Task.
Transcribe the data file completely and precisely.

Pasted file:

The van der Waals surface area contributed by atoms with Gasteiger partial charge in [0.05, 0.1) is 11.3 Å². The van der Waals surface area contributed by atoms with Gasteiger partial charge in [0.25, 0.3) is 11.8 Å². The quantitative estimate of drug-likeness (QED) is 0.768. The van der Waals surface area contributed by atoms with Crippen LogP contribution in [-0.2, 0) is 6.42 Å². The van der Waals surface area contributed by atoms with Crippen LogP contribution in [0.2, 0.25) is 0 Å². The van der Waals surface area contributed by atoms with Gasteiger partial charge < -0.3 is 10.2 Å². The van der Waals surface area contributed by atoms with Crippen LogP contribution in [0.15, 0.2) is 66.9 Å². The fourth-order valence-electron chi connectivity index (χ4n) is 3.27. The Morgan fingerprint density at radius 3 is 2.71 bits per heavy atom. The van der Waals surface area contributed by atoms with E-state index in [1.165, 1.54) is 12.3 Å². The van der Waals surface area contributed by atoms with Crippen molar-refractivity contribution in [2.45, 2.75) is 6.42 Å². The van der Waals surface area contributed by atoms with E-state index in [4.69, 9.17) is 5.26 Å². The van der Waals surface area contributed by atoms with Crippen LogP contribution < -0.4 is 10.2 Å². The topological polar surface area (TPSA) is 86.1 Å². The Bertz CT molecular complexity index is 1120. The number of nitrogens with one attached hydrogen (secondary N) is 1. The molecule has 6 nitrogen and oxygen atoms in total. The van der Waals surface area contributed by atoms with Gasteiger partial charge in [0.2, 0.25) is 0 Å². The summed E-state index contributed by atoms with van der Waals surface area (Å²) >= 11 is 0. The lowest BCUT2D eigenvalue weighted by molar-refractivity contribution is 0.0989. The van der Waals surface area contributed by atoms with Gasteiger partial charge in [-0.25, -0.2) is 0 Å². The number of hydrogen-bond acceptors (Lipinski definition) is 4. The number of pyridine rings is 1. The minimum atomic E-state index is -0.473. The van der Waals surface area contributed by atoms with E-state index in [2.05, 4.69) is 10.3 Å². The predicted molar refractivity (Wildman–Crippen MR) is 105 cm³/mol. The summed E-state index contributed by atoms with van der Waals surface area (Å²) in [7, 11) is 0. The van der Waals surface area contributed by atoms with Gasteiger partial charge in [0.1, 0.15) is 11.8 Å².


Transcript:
The van der Waals surface area contributed by atoms with Gasteiger partial charge in [0.05, 0.1) is 11.3 Å². The van der Waals surface area contributed by atoms with Gasteiger partial charge in [0.25, 0.3) is 11.8 Å². The quantitative estimate of drug-likeness (QED) is 0.768. The van der Waals surface area contributed by atoms with Crippen LogP contribution in [-0.2, 0) is 6.42 Å². The van der Waals surface area contributed by atoms with Crippen LogP contribution in [0.2, 0.25) is 0 Å². The van der Waals surface area contributed by atoms with Gasteiger partial charge < -0.3 is 10.2 Å². The van der Waals surface area contributed by atoms with Crippen LogP contribution in [0.15, 0.2) is 66.9 Å². The fourth-order valence-electron chi connectivity index (χ4n) is 3.27. The Morgan fingerprint density at radius 3 is 2.71 bits per heavy atom. The van der Waals surface area contributed by atoms with E-state index in [1.165, 1.54) is 12.3 Å². The van der Waals surface area contributed by atoms with Crippen molar-refractivity contribution in [2.45, 2.75) is 6.42 Å². The van der Waals surface area contributed by atoms with E-state index in [4.69, 9.17) is 5.26 Å². The van der Waals surface area contributed by atoms with Crippen LogP contribution < -0.4 is 10.2 Å². The topological polar surface area (TPSA) is 86.1 Å². The Bertz CT molecular complexity index is 1120. The number of nitrogens with one attached hydrogen (secondary N) is 1. The molecule has 6 nitrogen and oxygen atoms in total. The van der Waals surface area contributed by atoms with Gasteiger partial charge in [0.2, 0.25) is 0 Å². The summed E-state index contributed by atoms with van der Waals surface area (Å²) >= 11 is 0. The lowest BCUT2D eigenvalue weighted by molar-refractivity contribution is 0.0989. The van der Waals surface area contributed by atoms with Gasteiger partial charge in [-0.25, -0.2) is 0 Å². The number of hydrogen-bond acceptors (Lipinski definition) is 4. The number of pyridine rings is 1. The minimum atomic E-state index is -0.473. The van der Waals surface area contributed by atoms with E-state index in [2.05, 4.69) is 10.3 Å². The predicted molar refractivity (Wildman–Crippen MR) is 105 cm³/mol. The summed E-state index contributed by atoms with van der Waals surface area (Å²) in [7, 11) is 0. The van der Waals surface area contributed by atoms with Gasteiger partial charge in [0.1, 0.15) is 11.8 Å².